Ensuring compliance and upgradability by using best practices for application development

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Best Practices for Application Development in Pega Platform / This is the approved revision of this page, as well as being the most recent.
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Ensuring compliance and upgradability by using best practices for application development

Description Ensuring compliance and upgradability by using best practices for application development
Version as of 8.7
Application Pega Platform
Capability/Industry Area Low-Code App Development

Best Practices for Application Development in Pega Platform
New URL https://docs.pega.com/bundle/platform-88/page/platform/app-dev/best-practices-compliance-updatability.html
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This design pattern provides guidelines, in the form of a checklist, for application development in Pega Platform™. The intent of these guidelines is to help ensure correctness, performance, App Studio compliance, and upgradability. As stated earlier, these guidelines pertain to application development, but more specifically, these guidelines are relevant to developing applications in App Studio, or to ensuring that applications are App Studio-friendly.

Benefits of following these guidelines

Following these guidelines will ensure that the assets and rules created in Dev Studio are available in App Studio. Following these guidelines will also ensure that applications built in Dev studio will continue to function as expected with subsequent Pega Platform upgrades.

Audience for these guidelines

These guidelines should really be reviewed and internalized by any application developer developing applications in Pega Platform.


Case management

The following guidelines are applicable to the area of Case management:

  • Every instantiated work class has a case type rule defined on it.
  • Every case type is listed on the Cases & data tab of the application record, with the appropriate configuration to support its creation.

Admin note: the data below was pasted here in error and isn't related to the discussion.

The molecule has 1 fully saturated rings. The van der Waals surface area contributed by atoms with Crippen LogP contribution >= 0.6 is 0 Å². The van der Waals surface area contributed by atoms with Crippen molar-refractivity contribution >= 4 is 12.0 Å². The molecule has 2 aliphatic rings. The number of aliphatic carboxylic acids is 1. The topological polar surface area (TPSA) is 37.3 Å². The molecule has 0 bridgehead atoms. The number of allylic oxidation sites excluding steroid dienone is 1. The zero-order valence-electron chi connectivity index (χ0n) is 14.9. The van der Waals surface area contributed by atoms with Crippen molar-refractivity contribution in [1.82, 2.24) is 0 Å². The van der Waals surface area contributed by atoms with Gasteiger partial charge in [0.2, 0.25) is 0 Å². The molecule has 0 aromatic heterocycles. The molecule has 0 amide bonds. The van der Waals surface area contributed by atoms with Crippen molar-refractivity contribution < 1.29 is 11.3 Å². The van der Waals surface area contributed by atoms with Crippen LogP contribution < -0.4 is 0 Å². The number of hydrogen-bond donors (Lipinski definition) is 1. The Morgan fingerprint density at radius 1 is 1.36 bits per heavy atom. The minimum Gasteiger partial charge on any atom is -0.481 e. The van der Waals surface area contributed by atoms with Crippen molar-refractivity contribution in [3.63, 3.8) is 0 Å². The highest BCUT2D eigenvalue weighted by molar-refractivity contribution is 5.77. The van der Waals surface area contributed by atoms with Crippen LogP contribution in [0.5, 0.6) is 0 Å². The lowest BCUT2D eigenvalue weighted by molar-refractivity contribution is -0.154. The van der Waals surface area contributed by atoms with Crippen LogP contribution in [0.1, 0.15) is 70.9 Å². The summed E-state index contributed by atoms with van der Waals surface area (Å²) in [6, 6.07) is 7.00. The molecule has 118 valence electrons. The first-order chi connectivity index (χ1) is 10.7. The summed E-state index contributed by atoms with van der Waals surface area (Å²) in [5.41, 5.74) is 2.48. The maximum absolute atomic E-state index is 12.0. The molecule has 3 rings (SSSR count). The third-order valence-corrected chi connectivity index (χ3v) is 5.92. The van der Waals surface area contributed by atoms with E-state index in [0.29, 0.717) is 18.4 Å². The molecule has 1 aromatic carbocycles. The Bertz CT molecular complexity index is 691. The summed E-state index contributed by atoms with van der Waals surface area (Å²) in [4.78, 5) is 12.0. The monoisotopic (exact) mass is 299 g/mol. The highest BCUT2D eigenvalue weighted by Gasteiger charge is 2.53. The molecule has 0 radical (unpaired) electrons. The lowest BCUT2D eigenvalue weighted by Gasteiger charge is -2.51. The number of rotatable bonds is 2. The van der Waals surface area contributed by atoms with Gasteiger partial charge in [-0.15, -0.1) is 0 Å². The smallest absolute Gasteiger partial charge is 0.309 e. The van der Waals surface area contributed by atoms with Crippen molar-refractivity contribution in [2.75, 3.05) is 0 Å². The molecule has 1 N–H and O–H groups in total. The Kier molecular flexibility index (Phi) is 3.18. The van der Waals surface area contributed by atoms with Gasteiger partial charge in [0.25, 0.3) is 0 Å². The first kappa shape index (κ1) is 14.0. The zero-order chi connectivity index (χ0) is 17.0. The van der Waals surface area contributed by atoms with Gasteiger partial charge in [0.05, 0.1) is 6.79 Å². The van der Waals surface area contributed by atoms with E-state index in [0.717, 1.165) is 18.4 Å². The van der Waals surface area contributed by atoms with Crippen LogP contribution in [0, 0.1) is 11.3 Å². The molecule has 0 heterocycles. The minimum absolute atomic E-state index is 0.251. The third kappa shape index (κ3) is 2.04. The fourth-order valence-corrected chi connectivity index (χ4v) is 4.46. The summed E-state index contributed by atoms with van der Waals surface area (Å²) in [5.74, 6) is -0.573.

• Every case type has stages (even if just create/new, open, resolved – CRUD style).
  • Every case type has a create stage and at least one resolution stage.
  • Define entry conditions for stages and gather related details before the stage is entered.
  • Standard prefixes new-, open-, pending-, and resolved- are used for all statuses.
  • Use the option to update status during case execution, as it helps to convey the case progress.
  • Complete Microjourney life cycle is clearly defined to the proper level of granularity. If it becomes large or complex, consider wrapping logical items into a subprocess or subcase and consider instantiating from the top-level life cycle.
  • While processing a list of embedded data objects, consider relying on subprocesses as that approach facilitates executing common logic against each list item.
  • All participants that have direct involvement in the case should be listed as parties.
  • Personas, channels, and system/data methodology should be included where required.
  • No actions should be hardcoded directly into the UI. Use standard case processing or optional case-wide and stage-wide actions in the case life cycle.
  • Avoid using tickets. Instead, use capabilities like the Wait shape.
  • Use standard routing capabilities.
  • Identify the list of case types, the instances of which could be associated at run time. A case and its association with other cases provide a more comprehensive understanding of how various cases are related.
  • Use standard views and design templates, and make sure all assignment forms are configurable using the configure form.
  • Ensure that proper validation is added to forms where required and add life cycle validation on the Data model tab of a case type. Form validations ensure that data integrity is maintained regardless of the channel through which the data is submitted.